Rural Texas co-op, modernizes power grid with distribution automation by Electric Light & Power Editorial Board

 

Virginia

As utility solar grows in Virginia, so do tensions with rooftop installers by Jim Pierobon, Southeast Energy News

 

Nationwide Energy Democracy News:

Trump can’t stop this: Climate action in the Midwest by Kevin Steinberger, National Resource Defense Council

Renewable groups push back on Energy Department electric grid study by Devin Henry, The Hill

In a letter to Energy Secretary Rick Perry, the groups said the agency’s study on the electric grid is “based on a faulty premise” that the growing renewable energy sector is to blame for the retirement of coal and nuclear plants that, in turn, puts grid reliability at risk.

The groups, which have worried that the study is aimed at undercutting wind and solar generation in favor of coal and nuclear sectors, also said the grid review should go through a public comment process with more input from the energy industry.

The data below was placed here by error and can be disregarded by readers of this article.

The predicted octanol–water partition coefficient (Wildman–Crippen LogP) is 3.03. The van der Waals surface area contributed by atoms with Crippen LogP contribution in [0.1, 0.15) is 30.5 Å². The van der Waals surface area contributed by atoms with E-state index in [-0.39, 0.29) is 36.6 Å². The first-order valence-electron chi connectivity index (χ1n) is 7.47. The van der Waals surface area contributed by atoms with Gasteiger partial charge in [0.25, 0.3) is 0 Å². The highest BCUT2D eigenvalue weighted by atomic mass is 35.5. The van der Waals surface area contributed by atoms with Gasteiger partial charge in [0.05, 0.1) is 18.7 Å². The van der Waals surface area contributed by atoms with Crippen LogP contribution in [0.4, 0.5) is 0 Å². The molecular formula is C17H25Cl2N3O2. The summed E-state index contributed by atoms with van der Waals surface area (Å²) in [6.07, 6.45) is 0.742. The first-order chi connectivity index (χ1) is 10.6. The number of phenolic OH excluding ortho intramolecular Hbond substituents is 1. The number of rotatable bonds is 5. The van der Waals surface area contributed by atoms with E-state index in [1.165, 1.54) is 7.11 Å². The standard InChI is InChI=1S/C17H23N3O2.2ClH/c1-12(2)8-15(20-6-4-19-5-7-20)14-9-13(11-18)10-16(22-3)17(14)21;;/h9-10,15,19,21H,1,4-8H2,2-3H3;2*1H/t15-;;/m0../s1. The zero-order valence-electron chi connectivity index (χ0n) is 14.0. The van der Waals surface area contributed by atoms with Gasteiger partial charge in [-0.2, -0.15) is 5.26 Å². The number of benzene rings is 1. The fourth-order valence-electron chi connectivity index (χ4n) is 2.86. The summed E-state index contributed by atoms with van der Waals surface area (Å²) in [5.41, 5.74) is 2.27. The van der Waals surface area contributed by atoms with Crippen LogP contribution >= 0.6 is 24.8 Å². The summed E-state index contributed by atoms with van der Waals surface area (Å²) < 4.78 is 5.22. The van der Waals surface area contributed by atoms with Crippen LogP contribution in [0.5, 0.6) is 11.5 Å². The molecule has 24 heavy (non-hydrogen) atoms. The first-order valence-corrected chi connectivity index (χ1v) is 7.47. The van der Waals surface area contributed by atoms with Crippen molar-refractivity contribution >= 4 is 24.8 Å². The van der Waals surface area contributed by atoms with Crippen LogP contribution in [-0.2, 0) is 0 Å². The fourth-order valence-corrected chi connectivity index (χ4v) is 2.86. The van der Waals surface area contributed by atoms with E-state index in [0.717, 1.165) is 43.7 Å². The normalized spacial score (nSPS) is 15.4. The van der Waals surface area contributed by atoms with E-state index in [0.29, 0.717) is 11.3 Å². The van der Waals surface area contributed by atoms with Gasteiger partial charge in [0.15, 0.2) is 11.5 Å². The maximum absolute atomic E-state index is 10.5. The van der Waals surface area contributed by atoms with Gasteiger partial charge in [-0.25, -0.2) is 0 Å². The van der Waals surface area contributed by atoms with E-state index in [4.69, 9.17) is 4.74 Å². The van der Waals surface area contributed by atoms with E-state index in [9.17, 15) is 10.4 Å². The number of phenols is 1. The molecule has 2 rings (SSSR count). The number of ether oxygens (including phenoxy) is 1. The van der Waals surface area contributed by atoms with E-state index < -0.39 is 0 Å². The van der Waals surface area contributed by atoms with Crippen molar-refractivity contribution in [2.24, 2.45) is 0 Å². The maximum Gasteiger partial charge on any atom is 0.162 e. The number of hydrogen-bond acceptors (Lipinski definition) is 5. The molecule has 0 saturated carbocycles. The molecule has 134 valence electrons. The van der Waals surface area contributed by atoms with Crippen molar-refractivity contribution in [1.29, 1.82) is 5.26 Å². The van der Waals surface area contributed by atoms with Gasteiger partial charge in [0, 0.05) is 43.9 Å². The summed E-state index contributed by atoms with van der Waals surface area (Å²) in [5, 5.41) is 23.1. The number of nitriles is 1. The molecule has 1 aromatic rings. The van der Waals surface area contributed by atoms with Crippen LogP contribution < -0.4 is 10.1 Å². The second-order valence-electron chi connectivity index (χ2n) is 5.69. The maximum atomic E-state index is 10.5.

“We express our disappointment that the Department has apparently chosen not to make this review — which as outlined in your memo has the potential to upend energy markets around the country — public and open to input from industry, grid operators, state regulators and other key stakeholders,” the groups wrote in their letter.

Signers of the letter include the American Council on Renewable Energy, American Wind Energy Association, Solar Energy Industries Association and Advanced Energy Economy.

Electric vehicles can be grid assets or liabilities. How utilities plan will decide by Herman K. Trabish, Utility Dive

Where a solar roof works and where it doesn’t by Megan Geuss, ArsTechnica

Large or small, cities’ 100% renewable energy pledges are more than symbolic by Lyndsey Gilpin, Southeast Energy News

Setting aspirational goals like this are very important because they send market signals, political signals, and they are the environmentally right thing to do,” said Stephen Smith, executive director of the Southern Alliance for Clean Energy. “I think that the goal setting is the first step. The implementation is the devil is in the details.”